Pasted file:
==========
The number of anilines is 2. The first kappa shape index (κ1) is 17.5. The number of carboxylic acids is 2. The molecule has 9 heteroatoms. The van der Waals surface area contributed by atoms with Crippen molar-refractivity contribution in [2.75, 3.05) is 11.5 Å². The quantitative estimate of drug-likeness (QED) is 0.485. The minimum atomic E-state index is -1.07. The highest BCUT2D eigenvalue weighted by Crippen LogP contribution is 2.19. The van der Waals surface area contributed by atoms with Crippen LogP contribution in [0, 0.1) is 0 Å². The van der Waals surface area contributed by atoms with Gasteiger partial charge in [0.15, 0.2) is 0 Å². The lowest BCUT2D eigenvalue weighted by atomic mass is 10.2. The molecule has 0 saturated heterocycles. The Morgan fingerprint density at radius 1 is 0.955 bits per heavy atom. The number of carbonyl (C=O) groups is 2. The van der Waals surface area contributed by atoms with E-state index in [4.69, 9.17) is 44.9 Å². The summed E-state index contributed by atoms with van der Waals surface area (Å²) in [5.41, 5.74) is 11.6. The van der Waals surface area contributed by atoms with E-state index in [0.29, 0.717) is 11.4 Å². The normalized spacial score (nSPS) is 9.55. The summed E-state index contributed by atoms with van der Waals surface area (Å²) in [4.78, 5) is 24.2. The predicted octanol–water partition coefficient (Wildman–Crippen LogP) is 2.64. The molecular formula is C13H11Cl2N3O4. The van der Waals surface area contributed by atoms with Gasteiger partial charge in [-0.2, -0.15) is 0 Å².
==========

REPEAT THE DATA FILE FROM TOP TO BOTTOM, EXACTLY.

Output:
The number of anilines is 2. The first kappa shape index (κ1) is 17.5. The number of carboxylic acids is 2. The molecule has 9 heteroatoms. The van der Waals surface area contributed by atoms with Crippen molar-refractivity contribution in [2.75, 3.05) is 11.5 Å². The quantitative estimate of drug-likeness (QED) is 0.485. The minimum atomic E-state index is -1.07. The highest BCUT2D eigenvalue weighted by Crippen LogP contribution is 2.19. The van der Waals surface area contributed by atoms with Crippen LogP contribution in [0, 0.1) is 0 Å². The van der Waals surface area contributed by atoms with Gasteiger partial charge in [0.15, 0.2) is 0 Å². The lowest BCUT2D eigenvalue weighted by atomic mass is 10.2. The molecule has 0 saturated heterocycles. The Morgan fingerprint density at radius 1 is 0.955 bits per heavy atom. The number of carbonyl (C=O) groups is 2. The van der Waals surface area contributed by atoms with E-state index in [4.69, 9.17) is 44.9 Å². The summed E-state index contributed by atoms with van der Waals surface area (Å²) in [5.41, 5.74) is 11.6. The van der Waals surface area contributed by atoms with E-state index in [0.29, 0.717) is 11.4 Å². The normalized spacial score (nSPS) is 9.55. The summed E-state index contributed by atoms with van der Waals surface area (Å²) in [4.78, 5) is 24.2. The predicted octanol–water partition coefficient (Wildman–Crippen LogP) is 2.64. The molecular formula is C13H11Cl2N3O4. The van der Waals surface area contributed by atoms with Gasteiger partial charge in [-0.2, -0.15) is 0 Å².